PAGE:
The Neighborhood Attitudes about Supportive Housing (NASH) Study
The Neighborhood Attitudes about Supportive Housing (NASH) study, funded by a Portland State University faculty enhancement grant, aims to assess the community experiences and attitudes of individuals residing in close proximity to mental health supportive housing. In addition to asking general questions about residents’ attitudes, activities, and relationships with neighbors, the study aims to understand how neighbors of community-based housing for individuals with psychiatric disabilities in Portland, Oregon perceive and engage with the housing facilities and residents. This project is a follow-up to the CHARP Study, conducted with Cascadia Behavioral Healthcare in the summer of 2013 in Portland, Oregon, examining supportive housing residents’ perceptions of their neighborhood and community inclusion. The NASH study utilizes a mixed-methods design. We are conducting surveys with 150 to 200 residents, 20 to 30 of whom will be selected to participate in semi-structured qualitative interviews. We hope to be able to provide suggestions and best practices for siting future supportive housing units and creating linkages between residents of supportive housing and their neighbors.
Understanding Factors Associated with Community Participation
The majority of current research on community participation, or “a person’s involvement in a life situation,” such as education, employment, recreation, and civic activities, has been consistent with an individual model of disability. Research has focused on how participation may be affected by an individual’s health conditions (e.g., diagnosis, cognitive factors) and personal factors (e.g., demographics, motivation). In collaboration with the Temple University Collaborative on Community Inclusion (Mark Salzer, PI), this study, funded by the National Institute on Disability and Rehabilitation Research (NIDILRR) aims to better understand the influence of environmental factors (e.g., proximity to resources, walkable neighborhoods, and supportive relationships with community members) on community participation. We are interviewing 300 individuals with psychiatric disabilities utilizing publicly funded community mental health services in geographically diverse areas across the country, as well as 300 individuals who do not have a diagnosed mental illness. Findings from this study will lead to the development of new policy, program, and practice interventions aimed at increasing the ability of individuals with mental health challenges to participate actively in their communities.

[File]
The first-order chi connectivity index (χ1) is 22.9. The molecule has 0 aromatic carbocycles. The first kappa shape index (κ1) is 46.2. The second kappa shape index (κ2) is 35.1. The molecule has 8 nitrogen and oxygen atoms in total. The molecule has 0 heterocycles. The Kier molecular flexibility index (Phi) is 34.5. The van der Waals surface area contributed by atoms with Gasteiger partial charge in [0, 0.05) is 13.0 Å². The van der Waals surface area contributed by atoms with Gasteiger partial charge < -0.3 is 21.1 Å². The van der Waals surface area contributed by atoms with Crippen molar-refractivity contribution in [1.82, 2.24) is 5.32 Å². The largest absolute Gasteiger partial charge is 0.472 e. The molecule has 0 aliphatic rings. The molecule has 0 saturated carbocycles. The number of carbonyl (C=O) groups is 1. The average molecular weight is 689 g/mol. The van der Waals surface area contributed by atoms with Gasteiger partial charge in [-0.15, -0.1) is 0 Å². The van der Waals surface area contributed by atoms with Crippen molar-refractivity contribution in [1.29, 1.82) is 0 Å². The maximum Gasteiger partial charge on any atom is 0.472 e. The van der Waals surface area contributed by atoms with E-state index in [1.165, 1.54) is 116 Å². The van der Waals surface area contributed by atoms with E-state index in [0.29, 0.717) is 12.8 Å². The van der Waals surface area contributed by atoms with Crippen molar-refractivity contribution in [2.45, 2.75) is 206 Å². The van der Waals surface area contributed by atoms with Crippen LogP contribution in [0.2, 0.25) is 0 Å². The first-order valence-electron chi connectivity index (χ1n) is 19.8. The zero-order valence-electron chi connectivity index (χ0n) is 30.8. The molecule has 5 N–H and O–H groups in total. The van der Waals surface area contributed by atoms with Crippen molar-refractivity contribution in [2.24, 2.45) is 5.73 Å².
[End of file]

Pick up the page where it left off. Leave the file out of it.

From Street to Home Photovoice Project
Photovoice is defined as “a process by which people can identify, represent, and enhance their community through specific photographic techniques” (Wang & Burris, 1997). For this project a total of 11 individuals with lived experiences of homelessness were recruited from HEARTH, a Community-based Participatory Research Collaborative including Central City Concern consumers and staff and researchers from PSU, OHSU, and NCNM (please click here to learn more about HEARTH). Participants received training in the photovoice method, took hundreds of pictures representing the theme “from street to home”, selected their favorite pictures, and discussed the meaning and significance of these images in a series of group discussions. Photographs were then placed into the following categories: “Street”, “Getting there”, and “Home.” Our first photo exhibit was held on June 2nd. Stay tuned for details about future exhibits and presentations of this work, and see the project team and sample photos below! View the Central City Concern photovoice album here.